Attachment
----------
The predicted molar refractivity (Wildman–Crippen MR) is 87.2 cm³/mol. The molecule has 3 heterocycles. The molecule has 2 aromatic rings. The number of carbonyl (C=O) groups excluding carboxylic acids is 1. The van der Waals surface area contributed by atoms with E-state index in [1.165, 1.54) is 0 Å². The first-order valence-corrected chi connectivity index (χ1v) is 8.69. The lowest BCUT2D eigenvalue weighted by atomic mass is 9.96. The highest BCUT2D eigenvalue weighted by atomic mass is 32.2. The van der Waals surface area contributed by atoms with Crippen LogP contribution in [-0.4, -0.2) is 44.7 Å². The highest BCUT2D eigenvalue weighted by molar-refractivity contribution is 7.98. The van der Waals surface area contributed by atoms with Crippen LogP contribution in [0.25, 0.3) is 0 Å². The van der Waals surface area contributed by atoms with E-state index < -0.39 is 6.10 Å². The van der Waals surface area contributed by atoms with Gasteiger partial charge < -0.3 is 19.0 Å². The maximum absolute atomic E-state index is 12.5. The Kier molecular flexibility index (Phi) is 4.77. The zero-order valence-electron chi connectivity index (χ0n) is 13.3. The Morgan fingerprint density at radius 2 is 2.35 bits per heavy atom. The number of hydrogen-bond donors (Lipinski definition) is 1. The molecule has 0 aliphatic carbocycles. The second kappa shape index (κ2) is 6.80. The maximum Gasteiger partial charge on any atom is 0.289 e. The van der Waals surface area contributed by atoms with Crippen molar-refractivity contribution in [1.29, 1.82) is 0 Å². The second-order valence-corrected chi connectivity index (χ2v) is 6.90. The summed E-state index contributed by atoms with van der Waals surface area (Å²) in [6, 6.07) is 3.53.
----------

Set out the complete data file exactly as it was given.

The predicted molar refractivity (Wildman–Crippen MR) is 87.2 cm³/mol. The molecule has 3 heterocycles. The molecule has 2 aromatic rings. The number of carbonyl (C=O) groups excluding carboxylic acids is 1. The van der Waals surface area contributed by atoms with E-state index in [1.165, 1.54) is 0 Å². The first-order valence-corrected chi connectivity index (χ1v) is 8.69. The lowest BCUT2D eigenvalue weighted by atomic mass is 9.96. The highest BCUT2D eigenvalue weighted by atomic mass is 32.2. The van der Waals surface area contributed by atoms with Crippen LogP contribution in [-0.4, -0.2) is 44.7 Å². The highest BCUT2D eigenvalue weighted by molar-refractivity contribution is 7.98. The van der Waals surface area contributed by atoms with Crippen LogP contribution in [0.25, 0.3) is 0 Å². The van der Waals surface area contributed by atoms with E-state index < -0.39 is 6.10 Å². The van der Waals surface area contributed by atoms with Gasteiger partial charge < -0.3 is 19.0 Å². The maximum absolute atomic E-state index is 12.5. The Kier molecular flexibility index (Phi) is 4.77. The zero-order valence-electron chi connectivity index (χ0n) is 13.3. The Morgan fingerprint density at radius 2 is 2.35 bits per heavy atom. The number of hydrogen-bond donors (Lipinski definition) is 1. The molecule has 0 aliphatic carbocycles. The second kappa shape index (κ2) is 6.80. The maximum Gasteiger partial charge on any atom is 0.289 e. The van der Waals surface area contributed by atoms with Crippen molar-refractivity contribution in [1.29, 1.82) is 0 Å². The second-order valence-corrected chi connectivity index (χ2v) is 6.90. The summed E-state index contributed by atoms with van der Waals surface area (Å²) in [6, 6.07) is 3.53.